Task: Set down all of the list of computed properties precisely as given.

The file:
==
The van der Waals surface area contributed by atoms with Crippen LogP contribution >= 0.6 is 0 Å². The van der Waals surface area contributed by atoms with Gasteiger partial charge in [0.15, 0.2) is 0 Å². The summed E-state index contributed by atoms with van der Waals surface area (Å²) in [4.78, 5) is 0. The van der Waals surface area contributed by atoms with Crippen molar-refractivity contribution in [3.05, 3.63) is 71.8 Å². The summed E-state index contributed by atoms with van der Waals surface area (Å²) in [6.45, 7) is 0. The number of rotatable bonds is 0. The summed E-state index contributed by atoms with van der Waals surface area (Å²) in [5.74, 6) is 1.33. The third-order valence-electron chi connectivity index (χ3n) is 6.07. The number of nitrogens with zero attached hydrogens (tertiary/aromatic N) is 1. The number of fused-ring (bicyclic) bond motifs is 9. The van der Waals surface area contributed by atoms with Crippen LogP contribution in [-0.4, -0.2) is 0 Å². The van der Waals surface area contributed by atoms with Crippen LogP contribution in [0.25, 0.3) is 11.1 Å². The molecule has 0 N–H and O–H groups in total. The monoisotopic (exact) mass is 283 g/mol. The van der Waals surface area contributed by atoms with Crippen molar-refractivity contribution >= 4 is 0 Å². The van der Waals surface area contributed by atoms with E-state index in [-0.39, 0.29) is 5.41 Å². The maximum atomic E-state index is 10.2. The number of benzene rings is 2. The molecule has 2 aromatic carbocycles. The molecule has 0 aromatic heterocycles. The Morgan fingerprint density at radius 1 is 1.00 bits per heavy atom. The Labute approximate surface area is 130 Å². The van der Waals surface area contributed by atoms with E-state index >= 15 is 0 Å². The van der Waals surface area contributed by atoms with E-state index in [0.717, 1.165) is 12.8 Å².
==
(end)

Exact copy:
The van der Waals surface area contributed by atoms with Crippen LogP contribution >= 0.6 is 0 Å². The van der Waals surface area contributed by atoms with Gasteiger partial charge in [0.15, 0.2) is 0 Å². The summed E-state index contributed by atoms with van der Waals surface area (Å²) in [4.78, 5) is 0. The van der Waals surface area contributed by atoms with Crippen molar-refractivity contribution in [3.05, 3.63) is 71.8 Å². The summed E-state index contributed by atoms with van der Waals surface area (Å²) in [6.45, 7) is 0. The number of rotatable bonds is 0. The summed E-state index contributed by atoms with van der Waals surface area (Å²) in [5.74, 6) is 1.33. The third-order valence-electron chi connectivity index (χ3n) is 6.07. The number of nitrogens with zero attached hydrogens (tertiary/aromatic N) is 1. The number of fused-ring (bicyclic) bond motifs is 9. The van der Waals surface area contributed by atoms with Crippen LogP contribution in [-0.4, -0.2) is 0 Å². The van der Waals surface area contributed by atoms with Crippen LogP contribution in [0.25, 0.3) is 11.1 Å². The molecule has 0 N–H and O–H groups in total. The monoisotopic (exact) mass is 283 g/mol. The van der Waals surface area contributed by atoms with Crippen molar-refractivity contribution >= 4 is 0 Å². The van der Waals surface area contributed by atoms with E-state index in [-0.39, 0.29) is 5.41 Å². The maximum atomic E-state index is 10.2. The number of benzene rings is 2. The molecule has 2 aromatic carbocycles. The molecule has 0 aromatic heterocycles. The Morgan fingerprint density at radius 1 is 1.00 bits per heavy atom. The Labute approximate surface area is 130 Å². The van der Waals surface area contributed by atoms with E-state index >= 15 is 0 Å². The van der Waals surface area contributed by atoms with E-state index in [0.717, 1.165) is 12.8 Å².